How using social media can boost advisors’ AUM
As social media evolves beyond its youthful origins, its potential for helping financial advisors boost their AUM and adding wealthier clients is increasing.
Investable assets of clients gained through social media last year rose to $1.4 million, while the average new account size held steady, according to a recent Putnam Investments survey. Previous Putnam studies found intermediate users of social media brought in between zero and $1 million in investable assets through social media use.
What’s more, some “high-achieving” advisors have increased their AUM by 10% or more by maintaining an active social media presence, the survey reported. These tech-savvy advisors reported average gains of about $15.3 million to their AUM, or over three times the average for all advisors, according to the survey.
And clients arriving via social media are also getting older. In 2018 the average age of clients gained through social media was 40 years old, compared to an average age of 35 in 2017, according to the survey.
With 92% of advisors reporting a gain of new clients through social media, many also say the platforms are shrinking the time it takes to turn prospects into clients. Communication — and opportunities — occur in real time, on the channels where clients feel comfortable.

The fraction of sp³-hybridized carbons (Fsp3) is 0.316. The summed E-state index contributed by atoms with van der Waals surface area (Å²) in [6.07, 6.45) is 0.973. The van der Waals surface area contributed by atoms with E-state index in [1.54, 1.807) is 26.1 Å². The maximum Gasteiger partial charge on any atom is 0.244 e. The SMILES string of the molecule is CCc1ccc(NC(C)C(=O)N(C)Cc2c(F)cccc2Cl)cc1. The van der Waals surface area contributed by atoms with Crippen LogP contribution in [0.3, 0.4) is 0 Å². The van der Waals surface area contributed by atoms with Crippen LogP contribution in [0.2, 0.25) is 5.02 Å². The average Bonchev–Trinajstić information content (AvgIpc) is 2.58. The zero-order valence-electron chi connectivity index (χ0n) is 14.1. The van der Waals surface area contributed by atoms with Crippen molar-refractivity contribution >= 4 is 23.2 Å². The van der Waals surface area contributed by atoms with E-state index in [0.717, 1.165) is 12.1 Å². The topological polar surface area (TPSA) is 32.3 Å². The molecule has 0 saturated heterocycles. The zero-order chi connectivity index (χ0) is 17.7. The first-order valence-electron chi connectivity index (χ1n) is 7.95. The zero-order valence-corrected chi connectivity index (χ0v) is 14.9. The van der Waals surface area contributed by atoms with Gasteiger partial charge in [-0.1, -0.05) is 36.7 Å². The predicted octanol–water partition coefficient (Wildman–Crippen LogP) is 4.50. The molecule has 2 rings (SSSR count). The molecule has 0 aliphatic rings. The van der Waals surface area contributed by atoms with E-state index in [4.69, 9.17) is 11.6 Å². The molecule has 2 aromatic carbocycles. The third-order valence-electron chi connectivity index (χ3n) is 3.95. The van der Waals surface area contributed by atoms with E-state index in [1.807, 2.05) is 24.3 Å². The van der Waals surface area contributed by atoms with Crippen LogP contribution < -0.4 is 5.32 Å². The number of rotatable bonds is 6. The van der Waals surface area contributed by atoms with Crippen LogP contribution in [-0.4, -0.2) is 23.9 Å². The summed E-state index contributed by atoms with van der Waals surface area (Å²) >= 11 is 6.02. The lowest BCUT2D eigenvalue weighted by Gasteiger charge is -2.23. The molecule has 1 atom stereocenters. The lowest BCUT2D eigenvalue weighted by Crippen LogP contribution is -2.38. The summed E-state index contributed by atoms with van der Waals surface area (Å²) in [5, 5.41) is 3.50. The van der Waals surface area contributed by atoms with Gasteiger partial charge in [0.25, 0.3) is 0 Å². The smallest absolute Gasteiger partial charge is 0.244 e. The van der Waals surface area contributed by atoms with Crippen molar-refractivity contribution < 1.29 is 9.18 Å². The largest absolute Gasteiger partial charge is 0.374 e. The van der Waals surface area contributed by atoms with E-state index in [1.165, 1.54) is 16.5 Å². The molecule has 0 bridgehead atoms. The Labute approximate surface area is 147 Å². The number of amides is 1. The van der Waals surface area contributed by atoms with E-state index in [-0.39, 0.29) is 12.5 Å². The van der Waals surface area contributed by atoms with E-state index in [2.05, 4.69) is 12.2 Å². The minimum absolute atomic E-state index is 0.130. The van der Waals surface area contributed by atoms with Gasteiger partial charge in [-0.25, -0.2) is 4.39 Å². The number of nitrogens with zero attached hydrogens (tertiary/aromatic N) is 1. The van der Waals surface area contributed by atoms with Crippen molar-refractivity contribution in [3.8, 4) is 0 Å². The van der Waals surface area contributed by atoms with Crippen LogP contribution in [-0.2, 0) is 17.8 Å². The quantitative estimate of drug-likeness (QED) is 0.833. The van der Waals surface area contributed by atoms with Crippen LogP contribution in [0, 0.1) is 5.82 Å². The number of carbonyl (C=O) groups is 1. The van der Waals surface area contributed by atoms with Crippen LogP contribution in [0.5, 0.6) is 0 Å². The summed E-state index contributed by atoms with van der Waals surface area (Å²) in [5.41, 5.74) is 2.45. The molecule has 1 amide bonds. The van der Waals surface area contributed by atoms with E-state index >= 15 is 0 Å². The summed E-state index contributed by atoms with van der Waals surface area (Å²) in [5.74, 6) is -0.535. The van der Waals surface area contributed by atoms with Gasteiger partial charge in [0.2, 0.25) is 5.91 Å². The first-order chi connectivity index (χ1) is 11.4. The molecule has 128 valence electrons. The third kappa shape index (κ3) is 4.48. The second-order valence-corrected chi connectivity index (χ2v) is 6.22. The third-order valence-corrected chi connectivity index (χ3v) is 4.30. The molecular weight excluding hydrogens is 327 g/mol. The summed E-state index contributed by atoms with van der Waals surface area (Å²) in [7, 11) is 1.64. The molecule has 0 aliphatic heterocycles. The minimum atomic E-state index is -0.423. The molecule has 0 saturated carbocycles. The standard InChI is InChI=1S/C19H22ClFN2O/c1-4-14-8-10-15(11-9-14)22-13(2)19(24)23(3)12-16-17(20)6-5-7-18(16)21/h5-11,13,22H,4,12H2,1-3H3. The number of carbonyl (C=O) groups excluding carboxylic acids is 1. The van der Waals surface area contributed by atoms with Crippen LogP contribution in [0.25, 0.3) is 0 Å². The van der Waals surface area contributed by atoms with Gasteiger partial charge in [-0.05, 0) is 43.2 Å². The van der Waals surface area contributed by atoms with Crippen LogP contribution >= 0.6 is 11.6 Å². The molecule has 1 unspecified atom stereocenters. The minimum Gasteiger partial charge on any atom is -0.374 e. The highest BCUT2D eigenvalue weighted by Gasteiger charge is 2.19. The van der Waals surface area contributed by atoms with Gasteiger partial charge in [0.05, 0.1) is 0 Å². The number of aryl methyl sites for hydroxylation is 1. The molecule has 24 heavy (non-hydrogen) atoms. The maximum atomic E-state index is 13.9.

People “feel much safer asking their local community [Facebook] pages for a financial advisor recommendation,” says Ryan Marshall, an advisor at Ela Financial Group. “It’s the same as when they ask their community pages ‘Does anyone know a local contractor?’ or ‘Can anyone recommend a good ophthalmologist?’”
“You see a lot of people doing it wrong," says Sean Williams, advisor at Sojourn Wealth Advisory.
Fierce competition is driving 80% of high achieving advisors to use premium services, like sponsored ads or hiring a marketing firm, while 58% report that social media plays an integral part of their practice, according to the survey.
“When it comes to marketing I don’t believe there is a silver bullet that is going to be the end all and be all for obtaining new clients,” says Marshall. “I do believe we need to not just cast a wide net to get your name out there, but also give potential clients value in the articles and posts you make.”
Sean Williams, advisor at Sojourn Wealth Advisory, agrees. “You see a lot of people doing it wrong — writing canned posts or being too general or off-topic to really have an audience in mind.”
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Williams is a frequent Facebook poster and tries to produce one video a week, uploaded on LinkedIn and YouTube, which discusses personal financial advice. A recent series, called Eight Questions Over Coffee, was filmed on location while he asked his clients to think about their own financial journey.
“We need to be extremely thoughtful about our content when it comes to our audience. It takes a great deal of time, effort, and patience for it to be done right,” he says. Williams says this evergreen content isn’t about “vanity metrics” — such as views counts or likes — but about the trust it helps initiate with his clients.